- Remember that the areas from which you are collecting fresh mussels may not only be rocky but covered in weed. This will make them treacherously slippery. Make sure you are wearing appropriate footwear, tread carefully and do not take unnecessary risks.
- It should be possible to prise mussels from the rocks by hand. Resist the temptation to smash them off (unless they are only to be used immediately as fishing bait) as damaging the shells will kill the mussels and render them quickly inedible.
- Please practice environmentally friendly collection. Take only the mussels you need for bait or your cooking pot and resist the possible temptation to collect a quantity that you don't need, simply because they are there and available.
- When you have collected your mussels, you will want to get them home in the best condition possible. An excellent way of transporting them is loosely wrapped in some thick, seawater-soaked cloth and stored in an open bucket. They can also be stored in the refrigerator wrapped in cloth in this way for a couple of days but you should ideally cook and eat them as soon as possible.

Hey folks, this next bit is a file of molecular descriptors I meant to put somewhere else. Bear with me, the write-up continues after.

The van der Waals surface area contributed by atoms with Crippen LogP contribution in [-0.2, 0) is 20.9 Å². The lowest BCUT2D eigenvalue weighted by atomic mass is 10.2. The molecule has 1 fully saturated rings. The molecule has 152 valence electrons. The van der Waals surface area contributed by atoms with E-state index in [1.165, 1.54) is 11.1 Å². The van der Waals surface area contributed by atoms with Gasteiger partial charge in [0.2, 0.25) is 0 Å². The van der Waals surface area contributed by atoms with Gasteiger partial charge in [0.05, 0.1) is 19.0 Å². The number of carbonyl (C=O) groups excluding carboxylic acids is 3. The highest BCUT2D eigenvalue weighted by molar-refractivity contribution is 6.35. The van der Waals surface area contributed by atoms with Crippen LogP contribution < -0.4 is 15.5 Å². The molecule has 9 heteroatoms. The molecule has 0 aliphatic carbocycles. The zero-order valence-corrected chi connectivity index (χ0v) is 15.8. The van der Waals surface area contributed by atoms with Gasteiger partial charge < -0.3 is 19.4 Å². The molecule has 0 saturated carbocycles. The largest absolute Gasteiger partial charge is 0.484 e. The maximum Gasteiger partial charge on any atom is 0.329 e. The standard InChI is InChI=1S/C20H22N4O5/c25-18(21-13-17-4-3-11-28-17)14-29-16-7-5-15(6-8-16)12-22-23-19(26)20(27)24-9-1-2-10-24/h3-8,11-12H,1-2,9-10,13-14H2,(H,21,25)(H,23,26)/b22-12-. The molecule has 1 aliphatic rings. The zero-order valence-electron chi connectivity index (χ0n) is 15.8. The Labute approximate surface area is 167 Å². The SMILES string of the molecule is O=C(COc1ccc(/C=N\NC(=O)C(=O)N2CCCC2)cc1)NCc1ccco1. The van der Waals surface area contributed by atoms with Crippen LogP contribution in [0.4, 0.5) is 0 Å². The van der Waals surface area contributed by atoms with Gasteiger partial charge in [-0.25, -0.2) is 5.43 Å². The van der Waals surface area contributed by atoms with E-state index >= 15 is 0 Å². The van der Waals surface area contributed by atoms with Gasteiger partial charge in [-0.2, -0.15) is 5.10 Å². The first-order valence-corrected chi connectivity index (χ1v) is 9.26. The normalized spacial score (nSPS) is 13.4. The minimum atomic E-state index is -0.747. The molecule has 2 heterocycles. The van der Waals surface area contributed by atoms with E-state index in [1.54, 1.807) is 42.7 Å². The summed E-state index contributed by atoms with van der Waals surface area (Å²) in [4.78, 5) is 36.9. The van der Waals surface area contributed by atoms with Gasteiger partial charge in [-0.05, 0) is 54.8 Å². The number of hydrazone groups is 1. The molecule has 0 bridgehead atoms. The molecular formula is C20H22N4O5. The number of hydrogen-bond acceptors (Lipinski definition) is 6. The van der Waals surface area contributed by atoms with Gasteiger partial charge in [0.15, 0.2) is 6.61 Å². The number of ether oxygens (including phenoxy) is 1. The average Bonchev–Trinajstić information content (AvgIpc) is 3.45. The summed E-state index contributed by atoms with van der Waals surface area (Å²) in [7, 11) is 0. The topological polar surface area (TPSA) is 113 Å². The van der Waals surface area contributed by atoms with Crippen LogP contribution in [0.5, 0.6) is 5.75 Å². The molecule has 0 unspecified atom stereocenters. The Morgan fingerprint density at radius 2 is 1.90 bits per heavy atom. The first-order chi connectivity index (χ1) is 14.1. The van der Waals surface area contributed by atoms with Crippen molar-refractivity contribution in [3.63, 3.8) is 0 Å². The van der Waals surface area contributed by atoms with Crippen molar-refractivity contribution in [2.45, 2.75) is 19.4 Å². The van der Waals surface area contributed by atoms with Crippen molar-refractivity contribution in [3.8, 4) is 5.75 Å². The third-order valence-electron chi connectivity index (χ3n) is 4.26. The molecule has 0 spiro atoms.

How to Clean Mussels and Prepare Them for Cooking
If you buy your fresh, live mussels from a fishmonger or supermarket, the chances are that the barnacles, beard and other potential attachments will already have been removed. Where you have collected the mussels yourself, however, this is a job you are going to have to undertake when you get home. Just like cleaning any type of fish or shellfish, there are a few tricks which will not only help make the job easier but ensure you are less likely to damage the mussels in preparation.